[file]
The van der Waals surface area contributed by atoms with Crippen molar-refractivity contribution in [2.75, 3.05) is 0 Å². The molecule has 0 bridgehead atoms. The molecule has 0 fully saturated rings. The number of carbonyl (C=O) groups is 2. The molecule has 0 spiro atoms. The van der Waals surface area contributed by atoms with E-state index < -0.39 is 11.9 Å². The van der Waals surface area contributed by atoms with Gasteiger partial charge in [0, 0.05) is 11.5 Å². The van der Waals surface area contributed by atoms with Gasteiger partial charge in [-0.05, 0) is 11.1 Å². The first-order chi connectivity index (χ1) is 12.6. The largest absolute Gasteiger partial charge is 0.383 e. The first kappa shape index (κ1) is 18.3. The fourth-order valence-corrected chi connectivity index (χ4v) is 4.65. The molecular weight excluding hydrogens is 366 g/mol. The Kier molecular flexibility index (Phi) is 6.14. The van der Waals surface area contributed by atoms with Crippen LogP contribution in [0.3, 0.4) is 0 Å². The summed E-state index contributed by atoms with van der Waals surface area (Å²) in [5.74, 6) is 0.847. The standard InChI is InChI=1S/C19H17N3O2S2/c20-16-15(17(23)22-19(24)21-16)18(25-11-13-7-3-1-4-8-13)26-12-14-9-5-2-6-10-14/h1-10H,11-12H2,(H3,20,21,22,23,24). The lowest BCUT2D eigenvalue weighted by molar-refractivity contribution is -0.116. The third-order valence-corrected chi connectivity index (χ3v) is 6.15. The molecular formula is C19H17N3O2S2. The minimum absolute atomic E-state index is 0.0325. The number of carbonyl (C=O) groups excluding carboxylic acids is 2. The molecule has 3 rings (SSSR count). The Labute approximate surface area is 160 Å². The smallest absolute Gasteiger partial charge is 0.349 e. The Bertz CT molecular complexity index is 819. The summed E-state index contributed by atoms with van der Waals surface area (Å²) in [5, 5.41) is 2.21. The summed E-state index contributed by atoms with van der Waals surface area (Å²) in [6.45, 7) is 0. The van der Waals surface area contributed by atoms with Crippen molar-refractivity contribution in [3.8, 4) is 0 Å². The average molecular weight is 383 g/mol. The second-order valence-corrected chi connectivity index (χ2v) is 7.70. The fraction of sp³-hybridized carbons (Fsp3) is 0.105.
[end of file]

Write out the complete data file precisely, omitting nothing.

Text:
The van der Waals surface area contributed by atoms with Crippen molar-refractivity contribution in [2.75, 3.05) is 0 Å². The molecule has 0 bridgehead atoms. The molecule has 0 fully saturated rings. The number of carbonyl (C=O) groups is 2. The molecule has 0 spiro atoms. The van der Waals surface area contributed by atoms with E-state index < -0.39 is 11.9 Å². The van der Waals surface area contributed by atoms with Gasteiger partial charge in [0, 0.05) is 11.5 Å². The van der Waals surface area contributed by atoms with Gasteiger partial charge in [-0.05, 0) is 11.1 Å². The first-order chi connectivity index (χ1) is 12.6. The largest absolute Gasteiger partial charge is 0.383 e. The first kappa shape index (κ1) is 18.3. The fourth-order valence-corrected chi connectivity index (χ4v) is 4.65. The molecular weight excluding hydrogens is 366 g/mol. The Kier molecular flexibility index (Phi) is 6.14. The van der Waals surface area contributed by atoms with Crippen LogP contribution in [0.3, 0.4) is 0 Å². The summed E-state index contributed by atoms with van der Waals surface area (Å²) in [5.74, 6) is 0.847. The standard InChI is InChI=1S/C19H17N3O2S2/c20-16-15(17(23)22-19(24)21-16)18(25-11-13-7-3-1-4-8-13)26-12-14-9-5-2-6-10-14/h1-10H,11-12H2,(H3,20,21,22,23,24). The lowest BCUT2D eigenvalue weighted by molar-refractivity contribution is -0.116. The third-order valence-corrected chi connectivity index (χ3v) is 6.15. The molecular formula is C19H17N3O2S2. The minimum absolute atomic E-state index is 0.0325. The number of carbonyl (C=O) groups excluding carboxylic acids is 2. The molecule has 3 rings (SSSR count). The Labute approximate surface area is 160 Å². The smallest absolute Gasteiger partial charge is 0.349 e. The Bertz CT molecular complexity index is 819. The summed E-state index contributed by atoms with van der Waals surface area (Å²) in [5, 5.41) is 2.21. The summed E-state index contributed by atoms with van der Waals surface area (Å²) in [6.45, 7) is 0. The van der Waals surface area contributed by atoms with Crippen molar-refractivity contribution in [3.8, 4) is 0 Å². The average molecular weight is 383 g/mol. The second-order valence-corrected chi connectivity index (χ2v) is 7.70. The fraction of sp³-hybridized carbons (Fsp3) is 0.105.